House Government Organization Committee Chairman Brandon Steele, R-Raleigh, said the bill it provided freedom for people to work as independent contractors for companies like Uber or GrubHub and set their own schedules.

“What this bill represents to me is the ultimate freedom that everybody in West Virginia has,” Steele said. “That is the freedom to direct your labor, the freedom to be in control of your own destiny, and the freedom to not just engage in what you want to engage in, but also design your business to your life.”

The bill West Virginia passed is similar to model legislation drafted by the American Legislative Exchange Council, more commonly referred to as ALEC. The group is a conservative-leaning non-profit organization known for writing model legislation for state lawmakers to use throughout the country.

West Virginia Center on Budget and Policy Executive Director Kelly Allen said the bill legally sanctions worker misclassification and would be “the worst bill for workers’ rights enacted in the country.”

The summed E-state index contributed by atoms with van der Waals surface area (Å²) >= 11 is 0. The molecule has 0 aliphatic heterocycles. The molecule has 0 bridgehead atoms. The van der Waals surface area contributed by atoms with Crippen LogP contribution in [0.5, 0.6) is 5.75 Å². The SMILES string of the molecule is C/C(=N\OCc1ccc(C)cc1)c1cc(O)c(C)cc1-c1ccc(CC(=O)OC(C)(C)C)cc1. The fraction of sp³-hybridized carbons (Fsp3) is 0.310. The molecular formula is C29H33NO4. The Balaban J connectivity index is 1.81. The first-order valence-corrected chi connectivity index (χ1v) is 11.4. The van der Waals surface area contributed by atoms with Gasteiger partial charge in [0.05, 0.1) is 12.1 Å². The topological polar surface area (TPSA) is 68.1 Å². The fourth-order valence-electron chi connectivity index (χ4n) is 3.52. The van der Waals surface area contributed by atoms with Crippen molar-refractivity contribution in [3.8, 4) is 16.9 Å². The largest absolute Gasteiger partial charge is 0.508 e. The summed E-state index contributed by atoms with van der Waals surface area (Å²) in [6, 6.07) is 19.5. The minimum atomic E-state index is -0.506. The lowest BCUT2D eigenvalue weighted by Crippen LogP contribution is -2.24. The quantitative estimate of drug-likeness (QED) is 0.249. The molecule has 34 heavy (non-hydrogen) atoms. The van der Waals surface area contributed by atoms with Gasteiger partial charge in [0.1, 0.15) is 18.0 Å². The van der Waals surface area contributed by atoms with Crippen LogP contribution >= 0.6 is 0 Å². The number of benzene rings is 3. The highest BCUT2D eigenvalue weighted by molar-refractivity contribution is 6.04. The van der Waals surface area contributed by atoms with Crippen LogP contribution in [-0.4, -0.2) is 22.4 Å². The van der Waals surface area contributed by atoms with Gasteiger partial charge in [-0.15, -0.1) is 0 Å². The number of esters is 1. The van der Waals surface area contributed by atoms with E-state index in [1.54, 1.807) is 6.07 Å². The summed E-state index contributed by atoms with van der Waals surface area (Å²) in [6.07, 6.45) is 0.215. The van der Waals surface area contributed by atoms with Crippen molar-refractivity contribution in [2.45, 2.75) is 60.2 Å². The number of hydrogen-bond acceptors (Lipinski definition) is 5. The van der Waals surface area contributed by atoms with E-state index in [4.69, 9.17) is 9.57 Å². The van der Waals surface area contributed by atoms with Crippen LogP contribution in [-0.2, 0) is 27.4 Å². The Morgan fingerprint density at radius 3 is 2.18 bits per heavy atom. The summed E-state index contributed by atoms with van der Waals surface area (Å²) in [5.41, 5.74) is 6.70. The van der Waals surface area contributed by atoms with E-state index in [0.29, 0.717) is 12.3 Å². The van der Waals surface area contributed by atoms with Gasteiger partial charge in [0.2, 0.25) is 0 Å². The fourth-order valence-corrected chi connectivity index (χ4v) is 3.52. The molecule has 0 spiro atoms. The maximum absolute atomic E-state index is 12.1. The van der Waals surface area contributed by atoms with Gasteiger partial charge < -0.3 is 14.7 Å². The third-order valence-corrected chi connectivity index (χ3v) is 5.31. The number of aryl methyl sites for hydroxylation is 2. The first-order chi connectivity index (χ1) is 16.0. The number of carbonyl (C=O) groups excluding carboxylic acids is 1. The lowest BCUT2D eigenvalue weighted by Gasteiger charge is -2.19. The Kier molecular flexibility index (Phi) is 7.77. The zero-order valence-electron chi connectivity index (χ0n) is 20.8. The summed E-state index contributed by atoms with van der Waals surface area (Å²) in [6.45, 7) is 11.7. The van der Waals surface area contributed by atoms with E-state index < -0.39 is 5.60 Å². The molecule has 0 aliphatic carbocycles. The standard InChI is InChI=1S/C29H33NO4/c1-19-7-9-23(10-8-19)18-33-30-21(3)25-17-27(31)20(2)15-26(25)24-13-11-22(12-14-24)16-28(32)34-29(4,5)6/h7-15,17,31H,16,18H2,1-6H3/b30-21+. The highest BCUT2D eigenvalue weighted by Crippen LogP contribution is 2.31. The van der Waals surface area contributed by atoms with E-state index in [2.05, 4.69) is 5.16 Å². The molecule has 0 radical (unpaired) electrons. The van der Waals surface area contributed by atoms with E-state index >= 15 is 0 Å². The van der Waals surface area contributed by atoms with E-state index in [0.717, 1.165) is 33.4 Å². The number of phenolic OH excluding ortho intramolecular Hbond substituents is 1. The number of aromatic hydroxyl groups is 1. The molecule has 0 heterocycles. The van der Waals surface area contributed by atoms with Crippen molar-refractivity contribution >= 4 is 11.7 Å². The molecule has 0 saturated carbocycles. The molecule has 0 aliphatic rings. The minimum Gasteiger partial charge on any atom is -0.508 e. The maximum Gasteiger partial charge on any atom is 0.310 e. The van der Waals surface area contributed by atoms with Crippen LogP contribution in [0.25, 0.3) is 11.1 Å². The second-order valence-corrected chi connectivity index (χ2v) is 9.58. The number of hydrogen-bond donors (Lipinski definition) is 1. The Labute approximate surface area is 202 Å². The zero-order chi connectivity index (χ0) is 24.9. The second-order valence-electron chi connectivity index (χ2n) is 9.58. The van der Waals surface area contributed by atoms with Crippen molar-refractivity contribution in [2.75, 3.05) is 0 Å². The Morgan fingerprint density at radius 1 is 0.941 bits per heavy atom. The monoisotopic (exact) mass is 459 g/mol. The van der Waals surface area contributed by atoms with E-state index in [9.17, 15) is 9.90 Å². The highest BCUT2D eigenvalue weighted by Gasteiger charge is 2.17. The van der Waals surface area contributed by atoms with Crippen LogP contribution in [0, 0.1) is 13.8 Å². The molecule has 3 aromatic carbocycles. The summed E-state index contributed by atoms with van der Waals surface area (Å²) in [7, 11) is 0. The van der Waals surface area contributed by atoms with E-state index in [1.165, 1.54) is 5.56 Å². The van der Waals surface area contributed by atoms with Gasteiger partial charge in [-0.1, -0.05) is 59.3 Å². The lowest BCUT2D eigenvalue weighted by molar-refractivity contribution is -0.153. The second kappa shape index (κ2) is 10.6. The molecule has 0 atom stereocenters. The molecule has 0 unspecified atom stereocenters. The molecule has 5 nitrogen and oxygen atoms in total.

“West Virginia’s workers already have the ability to work as independent contractors if they so choose,” Allen said. “What this bill does is upend the employer-employee relationship and allow businesses to unilaterally shift risk and costs onto workers, taking away basic labor protections like minimum wage, unemployment insurance, and workers’ compensation. It disadvantages responsible business owners, encourages a race to the bottom, and will result in less good jobs and economic security for West Virginians.”